With the defeat of Jimmy Carter and the election of Ronald Reagan, the pendulum in the relations between both countries swung the other way. Reagan argued that anticommunist authoritarian regimes should not be antagonized for fear that they might be undermined, leading to the triumph of a Marxist left, as in Nicaragua. Chile would be pushed to respect human rights through "quiet diplomacy," while the United States government reestablished normal ties with the dictatorship.

    The new policy did not last long. After the riots in Santiago in 1983, the United States began to worry that the Pinochet government was no longer a solution to a potential threat from the far left, but part of the problem. United States officials increasingly began to reflect the concerns of prominent conservatives in Chile, who believed that Pinochet's own personal ambitions could stand in the way of a successful transition back to civilian rule.

    The shift in policy became far more apparent in Reagan's second term, when the Reagan administration, struggling to oppose the leftist government of Nicaragua, sought to show its consistency by criticizing the right-wing government of Chile. The United States made it clear that it did not see the Pinochet government's plebiscite as a satisfactory step toward democracy supported the option of open and competitive elections. Whereas in the early 1980s the United States government had embraced the military regime while refusing to take the democratic opposition seriously, by the end of the decade the United States was actively backing the opposition in its effort to obtain a fair electoral process so that it could attempt to defeat Pinochet at his own game. Pinochet's defeat was considered by Washington to be a vindication of its policies.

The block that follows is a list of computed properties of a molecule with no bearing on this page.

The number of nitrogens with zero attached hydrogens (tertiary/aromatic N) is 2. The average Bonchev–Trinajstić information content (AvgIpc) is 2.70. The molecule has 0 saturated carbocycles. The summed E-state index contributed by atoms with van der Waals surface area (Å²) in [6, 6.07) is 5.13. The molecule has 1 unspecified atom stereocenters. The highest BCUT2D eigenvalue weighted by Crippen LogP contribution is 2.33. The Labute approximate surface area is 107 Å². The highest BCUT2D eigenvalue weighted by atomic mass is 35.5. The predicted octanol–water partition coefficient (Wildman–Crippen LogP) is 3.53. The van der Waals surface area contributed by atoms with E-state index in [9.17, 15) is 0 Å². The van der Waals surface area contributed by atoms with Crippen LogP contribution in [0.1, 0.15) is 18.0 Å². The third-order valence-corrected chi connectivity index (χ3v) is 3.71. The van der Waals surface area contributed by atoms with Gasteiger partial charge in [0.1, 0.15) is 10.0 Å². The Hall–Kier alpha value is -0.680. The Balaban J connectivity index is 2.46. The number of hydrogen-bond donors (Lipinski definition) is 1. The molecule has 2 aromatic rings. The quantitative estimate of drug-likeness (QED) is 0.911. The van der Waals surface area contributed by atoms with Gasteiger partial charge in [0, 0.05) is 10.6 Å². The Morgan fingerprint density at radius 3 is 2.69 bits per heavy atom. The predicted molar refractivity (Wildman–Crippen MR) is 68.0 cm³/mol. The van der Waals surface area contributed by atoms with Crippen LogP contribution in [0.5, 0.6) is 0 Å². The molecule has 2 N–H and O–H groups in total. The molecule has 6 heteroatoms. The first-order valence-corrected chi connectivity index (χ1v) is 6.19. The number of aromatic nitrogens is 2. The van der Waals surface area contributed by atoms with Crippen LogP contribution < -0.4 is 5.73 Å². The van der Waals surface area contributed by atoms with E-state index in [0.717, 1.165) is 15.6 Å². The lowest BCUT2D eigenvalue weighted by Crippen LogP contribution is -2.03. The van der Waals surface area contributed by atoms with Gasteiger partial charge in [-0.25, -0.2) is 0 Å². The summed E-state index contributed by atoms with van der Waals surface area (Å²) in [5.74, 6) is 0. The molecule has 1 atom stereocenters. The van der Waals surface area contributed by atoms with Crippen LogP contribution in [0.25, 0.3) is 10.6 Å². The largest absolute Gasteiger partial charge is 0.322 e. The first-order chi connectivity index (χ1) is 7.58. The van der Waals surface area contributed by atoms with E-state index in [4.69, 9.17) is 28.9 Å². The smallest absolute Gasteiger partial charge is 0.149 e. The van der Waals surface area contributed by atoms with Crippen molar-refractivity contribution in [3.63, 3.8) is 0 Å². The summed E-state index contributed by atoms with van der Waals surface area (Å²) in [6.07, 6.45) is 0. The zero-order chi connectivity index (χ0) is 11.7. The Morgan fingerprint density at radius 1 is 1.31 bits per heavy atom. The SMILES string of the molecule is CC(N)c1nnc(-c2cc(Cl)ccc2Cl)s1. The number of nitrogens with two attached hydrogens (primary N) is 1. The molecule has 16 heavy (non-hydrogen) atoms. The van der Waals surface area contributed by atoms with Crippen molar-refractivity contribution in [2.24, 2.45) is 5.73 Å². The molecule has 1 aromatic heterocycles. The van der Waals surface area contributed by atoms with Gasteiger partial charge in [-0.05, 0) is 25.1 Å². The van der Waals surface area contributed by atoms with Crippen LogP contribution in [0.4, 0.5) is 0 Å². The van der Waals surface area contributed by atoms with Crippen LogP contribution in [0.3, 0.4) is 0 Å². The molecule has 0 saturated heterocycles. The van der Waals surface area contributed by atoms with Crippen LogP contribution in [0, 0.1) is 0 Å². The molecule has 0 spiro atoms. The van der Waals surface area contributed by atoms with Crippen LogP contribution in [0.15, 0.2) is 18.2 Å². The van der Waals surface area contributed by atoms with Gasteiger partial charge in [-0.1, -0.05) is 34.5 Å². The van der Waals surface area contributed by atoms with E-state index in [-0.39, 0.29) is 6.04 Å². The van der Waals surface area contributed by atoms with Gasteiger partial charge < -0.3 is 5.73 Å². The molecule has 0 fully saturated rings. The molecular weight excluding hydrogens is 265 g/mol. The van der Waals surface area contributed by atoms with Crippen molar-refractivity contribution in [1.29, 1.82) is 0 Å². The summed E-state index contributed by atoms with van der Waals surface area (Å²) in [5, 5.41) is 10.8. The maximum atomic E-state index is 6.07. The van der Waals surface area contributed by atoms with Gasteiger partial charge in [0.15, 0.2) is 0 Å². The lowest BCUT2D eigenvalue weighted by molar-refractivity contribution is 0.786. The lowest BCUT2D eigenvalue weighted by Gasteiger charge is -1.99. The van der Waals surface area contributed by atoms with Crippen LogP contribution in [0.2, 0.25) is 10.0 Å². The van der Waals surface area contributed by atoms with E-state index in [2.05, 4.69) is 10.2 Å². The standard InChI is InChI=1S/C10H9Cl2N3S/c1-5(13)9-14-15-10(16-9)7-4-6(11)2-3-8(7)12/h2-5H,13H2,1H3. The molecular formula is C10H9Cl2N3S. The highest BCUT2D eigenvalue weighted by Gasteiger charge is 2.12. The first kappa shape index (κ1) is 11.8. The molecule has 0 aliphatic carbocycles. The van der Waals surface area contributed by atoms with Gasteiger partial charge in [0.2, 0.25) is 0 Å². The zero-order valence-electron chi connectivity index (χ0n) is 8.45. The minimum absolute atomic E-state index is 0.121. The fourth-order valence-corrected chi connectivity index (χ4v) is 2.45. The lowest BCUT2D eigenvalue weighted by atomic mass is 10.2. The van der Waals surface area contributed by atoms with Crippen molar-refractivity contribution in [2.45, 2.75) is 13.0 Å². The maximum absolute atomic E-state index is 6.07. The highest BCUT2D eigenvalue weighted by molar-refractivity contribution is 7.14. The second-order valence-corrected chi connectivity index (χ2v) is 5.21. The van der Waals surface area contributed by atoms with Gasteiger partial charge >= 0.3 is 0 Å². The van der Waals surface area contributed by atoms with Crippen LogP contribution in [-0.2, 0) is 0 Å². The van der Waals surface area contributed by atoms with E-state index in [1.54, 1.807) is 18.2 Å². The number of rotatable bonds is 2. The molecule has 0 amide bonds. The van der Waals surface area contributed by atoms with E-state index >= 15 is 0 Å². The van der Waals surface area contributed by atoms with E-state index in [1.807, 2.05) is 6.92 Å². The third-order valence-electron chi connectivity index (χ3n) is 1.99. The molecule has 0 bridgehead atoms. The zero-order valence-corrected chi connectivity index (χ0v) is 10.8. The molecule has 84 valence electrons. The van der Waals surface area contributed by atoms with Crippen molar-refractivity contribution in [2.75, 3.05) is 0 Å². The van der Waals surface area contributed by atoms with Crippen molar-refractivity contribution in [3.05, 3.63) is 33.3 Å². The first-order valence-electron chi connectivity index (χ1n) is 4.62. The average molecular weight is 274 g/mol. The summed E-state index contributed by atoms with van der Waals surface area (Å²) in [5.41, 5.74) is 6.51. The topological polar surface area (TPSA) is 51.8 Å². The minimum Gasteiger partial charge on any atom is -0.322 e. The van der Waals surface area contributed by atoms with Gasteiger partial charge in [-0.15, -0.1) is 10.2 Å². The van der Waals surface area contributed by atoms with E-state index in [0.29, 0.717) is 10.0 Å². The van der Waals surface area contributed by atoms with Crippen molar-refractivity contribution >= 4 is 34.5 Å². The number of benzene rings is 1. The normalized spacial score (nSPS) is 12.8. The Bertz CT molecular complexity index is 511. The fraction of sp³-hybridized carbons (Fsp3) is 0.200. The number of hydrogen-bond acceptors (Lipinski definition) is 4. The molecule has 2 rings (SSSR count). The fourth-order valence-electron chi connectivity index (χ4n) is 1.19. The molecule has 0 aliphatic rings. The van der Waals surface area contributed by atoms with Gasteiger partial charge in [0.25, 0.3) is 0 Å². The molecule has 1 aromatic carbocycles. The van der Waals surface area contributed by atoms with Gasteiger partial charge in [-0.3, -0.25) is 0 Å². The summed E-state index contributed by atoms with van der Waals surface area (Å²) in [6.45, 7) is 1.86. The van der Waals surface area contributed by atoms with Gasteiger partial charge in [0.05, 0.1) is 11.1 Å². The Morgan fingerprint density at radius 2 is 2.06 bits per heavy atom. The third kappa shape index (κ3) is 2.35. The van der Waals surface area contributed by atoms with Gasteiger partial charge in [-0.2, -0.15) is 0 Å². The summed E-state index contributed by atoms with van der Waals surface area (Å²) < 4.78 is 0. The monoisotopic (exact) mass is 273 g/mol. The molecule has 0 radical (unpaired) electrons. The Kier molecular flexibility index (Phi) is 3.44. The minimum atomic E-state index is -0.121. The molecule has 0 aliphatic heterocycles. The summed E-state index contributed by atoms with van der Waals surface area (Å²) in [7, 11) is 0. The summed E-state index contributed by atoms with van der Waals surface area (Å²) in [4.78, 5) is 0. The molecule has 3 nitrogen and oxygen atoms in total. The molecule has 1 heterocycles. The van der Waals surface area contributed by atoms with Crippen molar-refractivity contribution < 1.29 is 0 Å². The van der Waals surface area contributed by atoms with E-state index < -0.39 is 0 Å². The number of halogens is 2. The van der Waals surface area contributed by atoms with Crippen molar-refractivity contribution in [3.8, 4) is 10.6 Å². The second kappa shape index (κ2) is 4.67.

With the election of Patricio Aylwin in Chile, relations between the two countries improved greatly. The administration of George Bush welcomed Chile's commitment to free-market policies, while praising the new government's commitment to democracy. The United States also supported the Aylwin government's human rights policies and came to a resolution of the Letelier assassination by agreeing to a bilateral mediation mechanism and compensation of the victims' families.

    A few issues have complicated United States-Chile relations, including the removal of Chilean fruit from United States supermarkets in 1991 by the Food and Drug Administration, after tainted grapes were allegedly discovered. The United States also objected to Chile's intellectual property legislation, particularly the copying of drug patents. However, these issues pale by comparison with the strong ties between the two countries and the admiration that United States officials have expressed for Chile's remarkable economic performance. As evidence of this "special" relationship, both the Bush and the Bill Clinton administrations have indicated United States willingness to sign a free-trade agreement with Chile in the aftermath of the successful negotiations with Mexico on the North American Free Trade Agreement ( NAFTA--see Glossary). Although Chile has pressed strongly for the agreement as a way to ensure access to United States markets, the United States in 1991 was replaced by Japan as Chile's largest trading partner, with the United States accounting for less than 20 percent of Chile's world trade. Ironically, in the post-cold war era, anti-Americanism in Chile is more prevalent in military circles and among the traditional right, still bitter about United States support for democratic parties prior to the plebiscite and concerned that the United States has hegemonic presumptions over the region.

    Data as of March 1994

    NOTE: The information regarding Chile on this page is re-published from The Library of Congress Country Studies and the CIA World Factbook. No claims are made regarding the accuracy of Chile Relations with the United States information contained here. All suggestions for corrections of any errors about Chile Relations with the United States should be addressed to the Library of Congress and the CIA.

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Revised 10-Nov-04